Mindfulness is Helping... But I'm Still Cranky.
Mindfulness has helped spark a change in my life. I’m able to look at my life and feel proud. I’m more confident in my career, and am able to tackle more on my day to day work because I’ve opened up the capacity to do so. Great, right? It’s not as straightforward as that… I’ve caught myself recently relying on this mindfulness to stick around without the effort, which doesn’t work and I slip right back into old thinking patterns. Potentially even crankier than before. My question now, is why is this happening in my fancy new Mindful State
Mindfulness is a Practice, Not a State
I’ve taken on a plethora of new habits and reminders to help encourage mindfulness in my life. I cannot look at these habits and expect sweeping changes. Mindfulness is not a ‘state’ I can enter and suddenly be an ever-peaceful angelic energy. Instead, it is a practice. Something I must do every single day, and upon every situation I stumble across. It is a tool I have at my disposal that reminds me to alter my state. It can help lift me out of negative energy, and set me softly in a safer headspace.
If I remain consistent with these practices on a daily level, it will help every aspect of my life. In work, mindfulness helps me shut away the outside world and dive into my projects. It helps me reach into the depths of my problem solving skills, and find solutions nobody else can. In my creative endeavors, I am able to channel these tools to help me think critically about my own work, without getting stuck on negatives.
Most importantly, mindfulness can help form stronger relationships in my life. If I stay on top of it, I am able to lock in and be an attentive listener, and I am able to form responses that actually mean something. Without it, my Anxiety Auto Responder takes over, and spits out responses specifically designed to protect my ego alone.
Mindfulness Can’t Clock Out
I equipped myself with these new tools, and got comfortable with them. However, I let myself think that it was a ‘State’ I was putting myself in. I assumed I would feel the benefits throughout the day no matter what. I was very wrong.
I was applying mindfulness to my work days. Personal boundaries, meditation, personable responses, channeling stillness to maintain order in chaotic situations. I was hitting my stride, and feeling great.
Clocking out at the end of the day, and heading home feeling accomplished felt good. The issue is, I then had an hour drive by myself before I got home. Along that drive, I was expelling work from my mind, but also letting mindfulness fall away with it. By the time I got home, the exhaustion from the day set in on the drive and my mind slips into old thought patterns. Unfortunately, those patterns are generally built upon fearing failure, and feeling helpless.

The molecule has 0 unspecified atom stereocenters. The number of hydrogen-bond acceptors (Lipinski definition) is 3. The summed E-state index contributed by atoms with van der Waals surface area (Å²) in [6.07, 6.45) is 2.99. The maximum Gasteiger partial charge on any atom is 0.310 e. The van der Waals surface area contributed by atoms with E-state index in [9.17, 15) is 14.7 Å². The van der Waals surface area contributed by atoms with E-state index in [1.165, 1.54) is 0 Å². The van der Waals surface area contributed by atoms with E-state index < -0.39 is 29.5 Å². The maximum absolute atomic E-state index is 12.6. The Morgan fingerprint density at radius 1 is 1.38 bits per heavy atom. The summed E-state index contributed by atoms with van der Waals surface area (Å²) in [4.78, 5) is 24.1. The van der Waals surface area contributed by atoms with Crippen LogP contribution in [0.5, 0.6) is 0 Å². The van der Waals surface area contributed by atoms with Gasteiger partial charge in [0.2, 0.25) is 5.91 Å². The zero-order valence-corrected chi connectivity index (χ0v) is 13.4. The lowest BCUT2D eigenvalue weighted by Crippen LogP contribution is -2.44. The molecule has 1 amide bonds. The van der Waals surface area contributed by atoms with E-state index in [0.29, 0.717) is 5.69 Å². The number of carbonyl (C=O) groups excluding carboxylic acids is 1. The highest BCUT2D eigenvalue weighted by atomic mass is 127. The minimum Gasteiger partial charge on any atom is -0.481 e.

Fending Off Powerful Emotions
When I try to think of times where it is harder to channel mindfulness, there are two emotions that tend to be around. Failure and Helplessness. Two common enemies in my mind, but mindfulness is my greatest weapon against them.
Failure may not be an emotion, but for my entire life, I have used fear of failure to propel myself into great things. My education, and my career stem from a simple fear of failure. On the opposite side of that coin, fear of failure is what has held me back the most. There were risks I could have taken, where the possibility of failure sent me towards a safer, less opportunistic option. I am at a point in my life now, where I no longer need to focus on the idea of failure. Because it’s not possible for me to be a failure. I understand now, that I wasn’t even necessarily afraid of failing, but just so misguided to what a “success” was supposed to be. Success is a tangible sense for me now. When I look at my children, screaming at each other in the backyard, or working their way through the next Lego Video Game level, I see my successes. When I look at my wife asleep beside me, I feel my success pumping through my heart. After struggling with depression for so long, and still working against it every single day, the fact that I am here to tell my story IS my success.
Alongside fear of failure, I’ve always had an ever-present weight of helplessness in certain situations. Most often, when my stress and anxiety reach a fever pitch, I can tack it down to a feeling of helplessness. Whenever I am faced with a situation, large or small, that I just simply cannot change. When I know there is nothing I can do right then to alter the course of the given situation, my mind starts racing. Ramping up and up, trying to convince me to give up by obsessing over the issue in an unhealthy manner. I understand now, that I need to catch this feeling early and stop myself from ramping up. If I feel helpless for some reason, that means I am focusing on the wrong thing, and pouring energy into something that doesn’t need it.
An example of this can easily be shown with my Student Loan debt. When I see the large numbers, my brain jumps directly to helplessness. That train of thought leads right into thinking about how I blew most of it on dumb purchases. Or how I could have had more paid off by now with proper planning. Snowballing until I focus on everything except my debt. If I stop myself before snowballing, I can shift all that energy to be focused in a productive place. I can focus solely on my next payment, and make a stable plan for that payment. This sets the groundwork for being able to look at that large number and make a simple repayment plan, without getting cranky about some couches.
Crankiness and Mindfulness are Pulling on the Same Rope
I love symmetry and balance. So it makes perfect sense that my Mindfulness practices need to be balanced out, and symmetrical with all parts of my life. Since it made such a profound difference in my professional life, it can take us even higher at home. If I continue to practice mindfulness.